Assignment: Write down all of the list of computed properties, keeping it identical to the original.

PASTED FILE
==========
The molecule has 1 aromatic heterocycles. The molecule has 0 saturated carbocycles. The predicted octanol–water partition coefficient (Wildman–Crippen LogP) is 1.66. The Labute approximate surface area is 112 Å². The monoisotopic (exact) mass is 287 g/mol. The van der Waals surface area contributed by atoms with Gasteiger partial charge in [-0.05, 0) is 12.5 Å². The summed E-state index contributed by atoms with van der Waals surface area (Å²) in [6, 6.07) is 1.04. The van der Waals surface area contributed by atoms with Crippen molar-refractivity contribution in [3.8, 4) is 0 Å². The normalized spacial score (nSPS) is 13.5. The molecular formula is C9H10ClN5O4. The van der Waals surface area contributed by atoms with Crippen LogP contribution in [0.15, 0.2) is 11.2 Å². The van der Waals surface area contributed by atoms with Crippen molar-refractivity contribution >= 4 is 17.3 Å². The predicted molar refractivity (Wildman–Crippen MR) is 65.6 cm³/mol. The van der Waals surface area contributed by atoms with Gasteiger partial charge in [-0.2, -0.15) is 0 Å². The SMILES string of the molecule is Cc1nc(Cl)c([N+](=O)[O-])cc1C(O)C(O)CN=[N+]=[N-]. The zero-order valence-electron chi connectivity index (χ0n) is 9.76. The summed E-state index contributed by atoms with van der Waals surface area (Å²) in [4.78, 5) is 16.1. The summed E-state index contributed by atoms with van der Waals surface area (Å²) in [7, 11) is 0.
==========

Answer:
The molecule has 1 aromatic heterocycles. The molecule has 0 saturated carbocycles. The predicted octanol–water partition coefficient (Wildman–Crippen LogP) is 1.66. The Labute approximate surface area is 112 Å². The monoisotopic (exact) mass is 287 g/mol. The van der Waals surface area contributed by atoms with Gasteiger partial charge in [-0.05, 0) is 12.5 Å². The summed E-state index contributed by atoms with van der Waals surface area (Å²) in [6, 6.07) is 1.04. The van der Waals surface area contributed by atoms with Crippen molar-refractivity contribution in [3.8, 4) is 0 Å². The normalized spacial score (nSPS) is 13.5. The molecular formula is C9H10ClN5O4. The van der Waals surface area contributed by atoms with Crippen LogP contribution in [0.15, 0.2) is 11.2 Å². The van der Waals surface area contributed by atoms with Crippen molar-refractivity contribution >= 4 is 17.3 Å². The predicted molar refractivity (Wildman–Crippen MR) is 65.6 cm³/mol. The van der Waals surface area contributed by atoms with Gasteiger partial charge in [-0.2, -0.15) is 0 Å². The SMILES string of the molecule is Cc1nc(Cl)c([N+](=O)[O-])cc1C(O)C(O)CN=[N+]=[N-]. The zero-order valence-electron chi connectivity index (χ0n) is 9.76. The summed E-state index contributed by atoms with van der Waals surface area (Å²) in [4.78, 5) is 16.1. The summed E-state index contributed by atoms with van der Waals surface area (Å²) in [7, 11) is 0.